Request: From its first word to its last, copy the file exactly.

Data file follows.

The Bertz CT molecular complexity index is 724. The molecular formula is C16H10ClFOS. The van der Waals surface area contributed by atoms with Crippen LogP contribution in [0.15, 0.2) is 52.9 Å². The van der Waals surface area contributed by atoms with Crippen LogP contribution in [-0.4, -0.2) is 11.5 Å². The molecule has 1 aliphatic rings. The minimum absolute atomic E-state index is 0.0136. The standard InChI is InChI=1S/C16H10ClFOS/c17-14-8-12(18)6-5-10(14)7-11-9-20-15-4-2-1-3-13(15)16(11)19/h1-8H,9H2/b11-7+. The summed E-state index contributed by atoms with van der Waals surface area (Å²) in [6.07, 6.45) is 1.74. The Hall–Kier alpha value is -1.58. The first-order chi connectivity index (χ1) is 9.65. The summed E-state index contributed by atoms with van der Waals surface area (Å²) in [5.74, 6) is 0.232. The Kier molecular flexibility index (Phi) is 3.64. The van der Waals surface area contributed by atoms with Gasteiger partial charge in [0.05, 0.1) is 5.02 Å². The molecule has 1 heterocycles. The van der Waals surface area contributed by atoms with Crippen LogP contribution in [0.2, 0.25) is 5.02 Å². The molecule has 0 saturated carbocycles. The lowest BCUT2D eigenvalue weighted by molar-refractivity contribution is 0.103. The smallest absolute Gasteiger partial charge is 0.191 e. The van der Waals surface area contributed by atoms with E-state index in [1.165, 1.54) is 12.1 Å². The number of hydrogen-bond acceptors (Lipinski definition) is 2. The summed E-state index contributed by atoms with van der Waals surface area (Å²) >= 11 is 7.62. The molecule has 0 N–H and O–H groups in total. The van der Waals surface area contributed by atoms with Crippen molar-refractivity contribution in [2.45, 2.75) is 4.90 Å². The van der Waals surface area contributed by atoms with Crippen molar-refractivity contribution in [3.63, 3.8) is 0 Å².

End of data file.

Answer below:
The Bertz CT molecular complexity index is 724. The molecular formula is C16H10ClFOS. The van der Waals surface area contributed by atoms with Crippen LogP contribution in [0.15, 0.2) is 52.9 Å². The van der Waals surface area contributed by atoms with Crippen LogP contribution in [-0.4, -0.2) is 11.5 Å². The molecule has 1 aliphatic rings. The minimum absolute atomic E-state index is 0.0136. The standard InChI is InChI=1S/C16H10ClFOS/c17-14-8-12(18)6-5-10(14)7-11-9-20-15-4-2-1-3-13(15)16(11)19/h1-8H,9H2/b11-7+. The summed E-state index contributed by atoms with van der Waals surface area (Å²) in [6.07, 6.45) is 1.74. The Hall–Kier alpha value is -1.58. The first-order chi connectivity index (χ1) is 9.65. The summed E-state index contributed by atoms with van der Waals surface area (Å²) in [5.74, 6) is 0.232. The Kier molecular flexibility index (Phi) is 3.64. The van der Waals surface area contributed by atoms with Gasteiger partial charge in [0.05, 0.1) is 5.02 Å². The molecule has 1 heterocycles. The van der Waals surface area contributed by atoms with Crippen LogP contribution in [0.2, 0.25) is 5.02 Å². The molecule has 0 saturated carbocycles. The lowest BCUT2D eigenvalue weighted by molar-refractivity contribution is 0.103. The smallest absolute Gasteiger partial charge is 0.191 e. The van der Waals surface area contributed by atoms with E-state index in [1.165, 1.54) is 12.1 Å². The number of hydrogen-bond acceptors (Lipinski definition) is 2. The summed E-state index contributed by atoms with van der Waals surface area (Å²) >= 11 is 7.62. The molecule has 0 N–H and O–H groups in total. The van der Waals surface area contributed by atoms with Crippen molar-refractivity contribution in [2.45, 2.75) is 4.90 Å². The van der Waals surface area contributed by atoms with Crippen molar-refractivity contribution in [3.63, 3.8) is 0 Å².